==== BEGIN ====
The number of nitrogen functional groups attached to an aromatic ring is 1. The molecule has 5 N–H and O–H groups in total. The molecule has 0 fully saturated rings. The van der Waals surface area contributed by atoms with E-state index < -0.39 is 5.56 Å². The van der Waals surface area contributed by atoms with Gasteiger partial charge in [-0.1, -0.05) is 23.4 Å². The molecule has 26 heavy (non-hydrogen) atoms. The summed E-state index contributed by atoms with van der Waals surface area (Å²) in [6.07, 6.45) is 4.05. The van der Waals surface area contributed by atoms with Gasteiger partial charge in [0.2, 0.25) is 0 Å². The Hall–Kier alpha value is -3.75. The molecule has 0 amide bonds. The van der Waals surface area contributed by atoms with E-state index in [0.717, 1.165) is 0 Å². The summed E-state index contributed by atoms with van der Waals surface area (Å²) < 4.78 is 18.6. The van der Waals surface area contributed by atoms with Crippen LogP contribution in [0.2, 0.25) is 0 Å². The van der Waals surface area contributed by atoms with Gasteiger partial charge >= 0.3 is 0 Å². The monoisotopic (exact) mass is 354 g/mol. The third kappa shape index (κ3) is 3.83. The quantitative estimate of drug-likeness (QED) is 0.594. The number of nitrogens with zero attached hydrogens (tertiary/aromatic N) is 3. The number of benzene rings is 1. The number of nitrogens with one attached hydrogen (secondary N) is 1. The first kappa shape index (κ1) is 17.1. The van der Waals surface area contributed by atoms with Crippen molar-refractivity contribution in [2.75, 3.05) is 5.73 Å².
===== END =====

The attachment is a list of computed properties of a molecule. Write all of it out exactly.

The number of nitrogen functional groups attached to an aromatic ring is 1. The molecule has 5 N–H and O–H groups in total. The molecule has 0 fully saturated rings. The van der Waals surface area contributed by atoms with E-state index < -0.39 is 5.56 Å². The van der Waals surface area contributed by atoms with Gasteiger partial charge in [-0.1, -0.05) is 23.4 Å². The molecule has 26 heavy (non-hydrogen) atoms. The summed E-state index contributed by atoms with van der Waals surface area (Å²) in [6.07, 6.45) is 4.05. The van der Waals surface area contributed by atoms with Gasteiger partial charge in [0.2, 0.25) is 0 Å². The Hall–Kier alpha value is -3.75. The molecule has 0 amide bonds. The van der Waals surface area contributed by atoms with E-state index in [0.717, 1.165) is 0 Å². The summed E-state index contributed by atoms with van der Waals surface area (Å²) < 4.78 is 18.6. The van der Waals surface area contributed by atoms with Crippen LogP contribution in [0.2, 0.25) is 0 Å². The van der Waals surface area contributed by atoms with Gasteiger partial charge >= 0.3 is 0 Å². The monoisotopic (exact) mass is 354 g/mol. The third kappa shape index (κ3) is 3.83. The quantitative estimate of drug-likeness (QED) is 0.594. The number of nitrogens with zero attached hydrogens (tertiary/aromatic N) is 3. The number of benzene rings is 1. The number of nitrogens with one attached hydrogen (secondary N) is 1. The first kappa shape index (κ1) is 17.1. The van der Waals surface area contributed by atoms with Crippen molar-refractivity contribution in [2.75, 3.05) is 5.73 Å².